Licensing Expo: French Company Zag Studios Opening Facility in Glendale
Andre Lake Mayer and Jared Wolfson are among the first of about 150 people that the French company Zag Studios expects to hire in Southern California as part of a major expansion in animation and family programming with the opening of a 40,000-square-foot facility in Glendale, or as they like to say, strategically located between Disney and DreamWorks.
Zag already had a deal with Disney as partners in an ambitious new animated TV series, Lady Bugs, aimed at female tweens, which has already been sold all over the world for a fall 2015 launch. There are 39 episodes currently in production.
PHOTOS Summer TV Preview
It is also developing half a dozen feature animation projects with projected budgets of $50 million to $150 million, according to Mayer, that will be animated or a hybrid mix of animation and live action.
Beginning Tuesday, Zag will be pitching Lady Bug to potential partners, retailers and the media at the Licensing Expo inside the Mandalay Bay Convention Center in Las Vegas.
“We’re really introducing the company,” says Mayer, president of global brand strategy and consumer products. “Our goal is to create a buzz to get people excited about Zag. The way you do that in the licensing industry is you have cool projects that have great partners. Lady Bug will be the emphasis of what we’re talking to people about.”
Mayer has worked on Star Trek for Paramount and Star Wars for Lucasfilm during a 25-year career. Wolfson, who has worked on Pokémon, Marvel Universe, SpongeBob Squarepants and Club Penguin, among others, is Zag’s L.A. head of production.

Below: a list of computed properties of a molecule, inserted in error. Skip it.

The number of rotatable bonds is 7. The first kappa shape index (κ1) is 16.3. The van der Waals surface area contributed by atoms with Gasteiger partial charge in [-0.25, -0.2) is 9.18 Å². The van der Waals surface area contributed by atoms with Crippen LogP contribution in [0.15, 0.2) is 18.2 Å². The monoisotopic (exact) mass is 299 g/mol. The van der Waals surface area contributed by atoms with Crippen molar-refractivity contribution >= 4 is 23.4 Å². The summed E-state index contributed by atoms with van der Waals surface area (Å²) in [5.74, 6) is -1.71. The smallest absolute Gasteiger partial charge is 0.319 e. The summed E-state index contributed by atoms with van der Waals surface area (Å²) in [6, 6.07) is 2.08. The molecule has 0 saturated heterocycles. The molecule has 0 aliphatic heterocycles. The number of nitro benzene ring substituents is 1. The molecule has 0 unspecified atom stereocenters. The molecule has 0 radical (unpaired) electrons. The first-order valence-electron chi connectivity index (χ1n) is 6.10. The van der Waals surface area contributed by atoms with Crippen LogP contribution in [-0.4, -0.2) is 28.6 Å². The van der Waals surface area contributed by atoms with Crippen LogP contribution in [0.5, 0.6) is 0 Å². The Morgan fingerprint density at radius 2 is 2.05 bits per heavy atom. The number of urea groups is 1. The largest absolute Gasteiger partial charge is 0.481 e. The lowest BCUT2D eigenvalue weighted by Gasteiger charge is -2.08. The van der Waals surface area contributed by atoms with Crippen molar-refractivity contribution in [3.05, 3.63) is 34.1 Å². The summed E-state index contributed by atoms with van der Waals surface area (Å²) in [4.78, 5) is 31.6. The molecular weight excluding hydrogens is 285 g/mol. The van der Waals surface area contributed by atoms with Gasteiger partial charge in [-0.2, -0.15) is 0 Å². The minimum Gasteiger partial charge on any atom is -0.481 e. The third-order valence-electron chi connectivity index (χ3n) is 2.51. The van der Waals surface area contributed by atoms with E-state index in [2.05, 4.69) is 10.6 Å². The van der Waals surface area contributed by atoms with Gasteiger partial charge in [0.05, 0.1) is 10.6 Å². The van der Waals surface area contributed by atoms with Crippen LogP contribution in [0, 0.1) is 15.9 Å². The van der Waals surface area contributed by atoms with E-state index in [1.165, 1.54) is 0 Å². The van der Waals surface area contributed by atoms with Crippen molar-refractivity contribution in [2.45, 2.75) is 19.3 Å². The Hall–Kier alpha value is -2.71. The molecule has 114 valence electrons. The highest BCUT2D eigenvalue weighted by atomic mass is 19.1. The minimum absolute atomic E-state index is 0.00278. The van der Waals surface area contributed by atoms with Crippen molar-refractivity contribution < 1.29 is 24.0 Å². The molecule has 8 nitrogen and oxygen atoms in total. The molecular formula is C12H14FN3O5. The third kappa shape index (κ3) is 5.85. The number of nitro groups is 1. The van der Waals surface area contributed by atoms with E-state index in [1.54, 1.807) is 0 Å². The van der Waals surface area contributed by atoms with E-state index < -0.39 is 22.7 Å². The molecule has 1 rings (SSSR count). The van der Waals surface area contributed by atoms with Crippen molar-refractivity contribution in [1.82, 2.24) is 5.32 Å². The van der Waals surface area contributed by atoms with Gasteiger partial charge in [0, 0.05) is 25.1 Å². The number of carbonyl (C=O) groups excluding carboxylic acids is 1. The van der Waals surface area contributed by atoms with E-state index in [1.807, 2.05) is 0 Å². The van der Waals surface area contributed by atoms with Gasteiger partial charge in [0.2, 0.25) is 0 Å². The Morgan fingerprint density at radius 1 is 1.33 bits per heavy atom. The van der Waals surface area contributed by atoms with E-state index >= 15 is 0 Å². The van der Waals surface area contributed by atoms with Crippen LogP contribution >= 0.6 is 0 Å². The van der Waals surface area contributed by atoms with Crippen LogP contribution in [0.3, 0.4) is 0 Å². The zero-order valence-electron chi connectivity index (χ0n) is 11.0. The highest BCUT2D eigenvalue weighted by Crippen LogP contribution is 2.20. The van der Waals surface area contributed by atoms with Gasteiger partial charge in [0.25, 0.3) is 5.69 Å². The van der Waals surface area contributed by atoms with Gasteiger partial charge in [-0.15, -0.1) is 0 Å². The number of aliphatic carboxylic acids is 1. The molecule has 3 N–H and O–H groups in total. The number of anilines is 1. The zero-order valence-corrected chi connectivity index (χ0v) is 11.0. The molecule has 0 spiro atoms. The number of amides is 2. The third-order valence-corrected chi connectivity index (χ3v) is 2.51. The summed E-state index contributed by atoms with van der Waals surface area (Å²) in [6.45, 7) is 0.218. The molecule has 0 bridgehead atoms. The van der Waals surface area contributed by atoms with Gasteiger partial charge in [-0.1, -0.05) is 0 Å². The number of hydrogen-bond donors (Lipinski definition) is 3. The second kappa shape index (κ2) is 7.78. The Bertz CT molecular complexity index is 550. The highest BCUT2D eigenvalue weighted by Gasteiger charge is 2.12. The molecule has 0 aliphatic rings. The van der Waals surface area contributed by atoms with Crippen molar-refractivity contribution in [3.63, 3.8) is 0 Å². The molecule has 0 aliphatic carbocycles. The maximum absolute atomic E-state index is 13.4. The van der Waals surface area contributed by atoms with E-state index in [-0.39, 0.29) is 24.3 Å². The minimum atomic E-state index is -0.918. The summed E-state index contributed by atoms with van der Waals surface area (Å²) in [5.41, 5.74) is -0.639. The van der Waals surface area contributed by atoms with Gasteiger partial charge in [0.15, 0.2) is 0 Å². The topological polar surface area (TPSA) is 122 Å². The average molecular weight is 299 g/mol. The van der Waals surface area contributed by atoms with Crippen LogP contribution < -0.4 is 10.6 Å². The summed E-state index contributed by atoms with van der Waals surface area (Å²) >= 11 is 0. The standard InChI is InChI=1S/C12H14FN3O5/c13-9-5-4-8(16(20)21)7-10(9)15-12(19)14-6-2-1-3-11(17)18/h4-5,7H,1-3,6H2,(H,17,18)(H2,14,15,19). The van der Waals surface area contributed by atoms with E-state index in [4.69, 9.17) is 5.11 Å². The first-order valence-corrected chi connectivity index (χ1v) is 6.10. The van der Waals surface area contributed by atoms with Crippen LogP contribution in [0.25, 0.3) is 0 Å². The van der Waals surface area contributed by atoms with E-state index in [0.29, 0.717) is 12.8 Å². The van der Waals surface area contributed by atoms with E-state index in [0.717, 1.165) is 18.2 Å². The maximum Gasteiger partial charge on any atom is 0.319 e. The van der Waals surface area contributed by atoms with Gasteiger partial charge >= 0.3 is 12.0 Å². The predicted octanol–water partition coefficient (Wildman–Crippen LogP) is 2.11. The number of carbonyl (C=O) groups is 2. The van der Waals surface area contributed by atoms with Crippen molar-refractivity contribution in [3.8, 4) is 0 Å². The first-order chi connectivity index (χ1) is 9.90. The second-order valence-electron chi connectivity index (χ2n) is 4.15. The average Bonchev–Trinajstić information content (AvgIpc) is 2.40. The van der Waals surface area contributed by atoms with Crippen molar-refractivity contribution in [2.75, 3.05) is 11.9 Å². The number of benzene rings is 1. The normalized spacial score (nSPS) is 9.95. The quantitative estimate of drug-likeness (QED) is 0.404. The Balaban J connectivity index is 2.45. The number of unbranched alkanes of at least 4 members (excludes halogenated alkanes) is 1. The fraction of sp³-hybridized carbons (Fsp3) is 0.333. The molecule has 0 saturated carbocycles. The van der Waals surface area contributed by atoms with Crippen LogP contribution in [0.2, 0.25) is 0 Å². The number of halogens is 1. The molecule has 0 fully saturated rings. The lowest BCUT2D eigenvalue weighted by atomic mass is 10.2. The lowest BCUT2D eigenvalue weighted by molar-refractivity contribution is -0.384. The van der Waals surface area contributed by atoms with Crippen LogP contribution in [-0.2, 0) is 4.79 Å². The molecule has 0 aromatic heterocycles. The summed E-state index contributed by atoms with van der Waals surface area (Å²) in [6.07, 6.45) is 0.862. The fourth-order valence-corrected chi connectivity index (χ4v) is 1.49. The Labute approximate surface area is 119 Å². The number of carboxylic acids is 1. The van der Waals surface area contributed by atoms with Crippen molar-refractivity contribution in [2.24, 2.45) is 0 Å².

The L.A. facility will not have any soundstages but is expected to have a sound studio for recording music and dubbing voice-overs on animated shows. The rest of the space will be taken for creative development and pre-production, character artists, graphic designers, writers, producers and other collaborators.
ZAG also has a partnership with Man of Action Entertainment (Ben 10, Generator Rex for Cartoon Network) to develop original properties. The series they are doing together include Ghost Force and 7 C.
Disney has the option to Lady Bug for domestic rights (it’s expected to air on Disney Channel or Disney XD). Disney also has pay TV rights in Europe, Eastern Europe and Scandinavia, and free-to-air rights in Spain, Germany, Russia and Turkey.
In Brazil, Globosat’s channel Gloob has rights to Lady Bug, which has also been sold to Tele-Quebec in Canada and ABC in Australia.
Lady Bug, billed as the first super heroine for girls, is the story of two Parisian schoolgirls with superpowers who transform into Ladybug and Cat Noir. It’s created by European producers Zagtoon (forerunner to Zag Entertainment, both created by Jeremy Zag) and Method Animation, with Japanese giant Toei Animation (Dragon Ball Z) partnering for the first time to create a series based on French pop culture. Zag’s partner since founding the company in 2009 is Jacqueline Tordjman, who spent years with Haim Saban (Power Rangers).
Other international partners on Lady Bug include SAMG Animation and SK Broadband in Korea, AB International as French co-producer and co-distributor, and TF1 in France.
International sales for Zag are being handled by PGS Entertainment, which was founded in 2008 by Philippe and Guillaume Soutter, which has the Alvin and the Chipmunks series.
Working with other partners, Zagtoon has already produced two seasons of the TV series Rosie and Kobushi, both of which have played outside North America. Zag says a lot more is coming. It has produced and sold more than 100 CGI animated half-hours for the 2- to 14-year-old demo in more than 150 markets and has offices, besides the Paris HQ, in Brussels, Seoul, Tokyo and now Los Angeles.
It is a truly global operation. The creative on Lady Bug, for instance is done in Paris but it is actually animated at a studio in Korea. Some development on another CGI series is being done in Hong Kong.
Earlier this year, Bandai America took the master toy license for Lady Bug worldwide. It’s a division of the Bandai Toy Company in Japan, which is the third largest in the world after Mattel and Hasbro, and has done the Power Rangers for Saban, among others.